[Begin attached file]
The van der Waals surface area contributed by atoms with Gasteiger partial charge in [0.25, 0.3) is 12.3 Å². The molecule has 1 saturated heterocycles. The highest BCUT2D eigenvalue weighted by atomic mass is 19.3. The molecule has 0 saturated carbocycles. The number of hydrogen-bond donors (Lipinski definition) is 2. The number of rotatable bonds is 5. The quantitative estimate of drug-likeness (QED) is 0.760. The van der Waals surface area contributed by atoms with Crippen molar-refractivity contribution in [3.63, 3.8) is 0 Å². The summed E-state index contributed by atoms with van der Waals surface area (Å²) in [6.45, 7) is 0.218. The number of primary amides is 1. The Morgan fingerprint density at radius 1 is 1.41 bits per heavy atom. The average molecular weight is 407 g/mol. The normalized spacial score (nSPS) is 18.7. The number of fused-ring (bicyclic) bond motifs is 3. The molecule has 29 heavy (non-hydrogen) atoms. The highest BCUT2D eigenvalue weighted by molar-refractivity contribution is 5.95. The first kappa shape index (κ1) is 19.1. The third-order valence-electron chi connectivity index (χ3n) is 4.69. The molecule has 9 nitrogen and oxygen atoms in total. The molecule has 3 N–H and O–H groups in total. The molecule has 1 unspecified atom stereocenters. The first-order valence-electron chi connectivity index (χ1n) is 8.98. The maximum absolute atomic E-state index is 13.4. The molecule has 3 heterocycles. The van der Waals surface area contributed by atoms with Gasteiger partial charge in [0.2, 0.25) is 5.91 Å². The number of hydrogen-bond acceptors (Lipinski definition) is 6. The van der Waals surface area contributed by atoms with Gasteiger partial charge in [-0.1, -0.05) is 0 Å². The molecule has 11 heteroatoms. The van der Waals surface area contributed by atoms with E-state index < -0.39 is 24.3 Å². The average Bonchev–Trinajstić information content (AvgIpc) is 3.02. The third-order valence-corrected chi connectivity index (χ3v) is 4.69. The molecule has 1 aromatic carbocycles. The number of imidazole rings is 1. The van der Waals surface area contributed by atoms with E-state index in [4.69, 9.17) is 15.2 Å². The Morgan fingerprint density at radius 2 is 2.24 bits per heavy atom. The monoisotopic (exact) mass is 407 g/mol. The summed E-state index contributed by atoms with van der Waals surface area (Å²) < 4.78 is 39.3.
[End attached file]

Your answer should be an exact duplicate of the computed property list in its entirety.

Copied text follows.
The van der Waals surface area contributed by atoms with Gasteiger partial charge in [0.25, 0.3) is 12.3 Å². The molecule has 1 saturated heterocycles. The highest BCUT2D eigenvalue weighted by atomic mass is 19.3. The molecule has 0 saturated carbocycles. The number of hydrogen-bond donors (Lipinski definition) is 2. The number of rotatable bonds is 5. The quantitative estimate of drug-likeness (QED) is 0.760. The van der Waals surface area contributed by atoms with Crippen molar-refractivity contribution in [3.63, 3.8) is 0 Å². The summed E-state index contributed by atoms with van der Waals surface area (Å²) in [6.45, 7) is 0.218. The number of primary amides is 1. The Morgan fingerprint density at radius 1 is 1.41 bits per heavy atom. The average molecular weight is 407 g/mol. The normalized spacial score (nSPS) is 18.7. The number of fused-ring (bicyclic) bond motifs is 3. The molecule has 29 heavy (non-hydrogen) atoms. The highest BCUT2D eigenvalue weighted by molar-refractivity contribution is 5.95. The first kappa shape index (κ1) is 19.1. The third-order valence-electron chi connectivity index (χ3n) is 4.69. The molecule has 9 nitrogen and oxygen atoms in total. The molecule has 3 N–H and O–H groups in total. The molecule has 1 unspecified atom stereocenters. The first-order valence-electron chi connectivity index (χ1n) is 8.98. The maximum absolute atomic E-state index is 13.4. The molecule has 3 heterocycles. The van der Waals surface area contributed by atoms with Gasteiger partial charge in [0.2, 0.25) is 5.91 Å². The number of hydrogen-bond acceptors (Lipinski definition) is 6. The van der Waals surface area contributed by atoms with Gasteiger partial charge in [-0.1, -0.05) is 0 Å². The molecule has 11 heteroatoms. The van der Waals surface area contributed by atoms with E-state index < -0.39 is 24.3 Å². The average Bonchev–Trinajstić information content (AvgIpc) is 3.02. The third-order valence-corrected chi connectivity index (χ3v) is 4.69. The molecule has 1 aromatic carbocycles. The number of imidazole rings is 1. The van der Waals surface area contributed by atoms with E-state index in [4.69, 9.17) is 15.2 Å². The Morgan fingerprint density at radius 2 is 2.24 bits per heavy atom. The monoisotopic (exact) mass is 407 g/mol. The summed E-state index contributed by atoms with van der Waals surface area (Å²) < 4.78 is 39.3.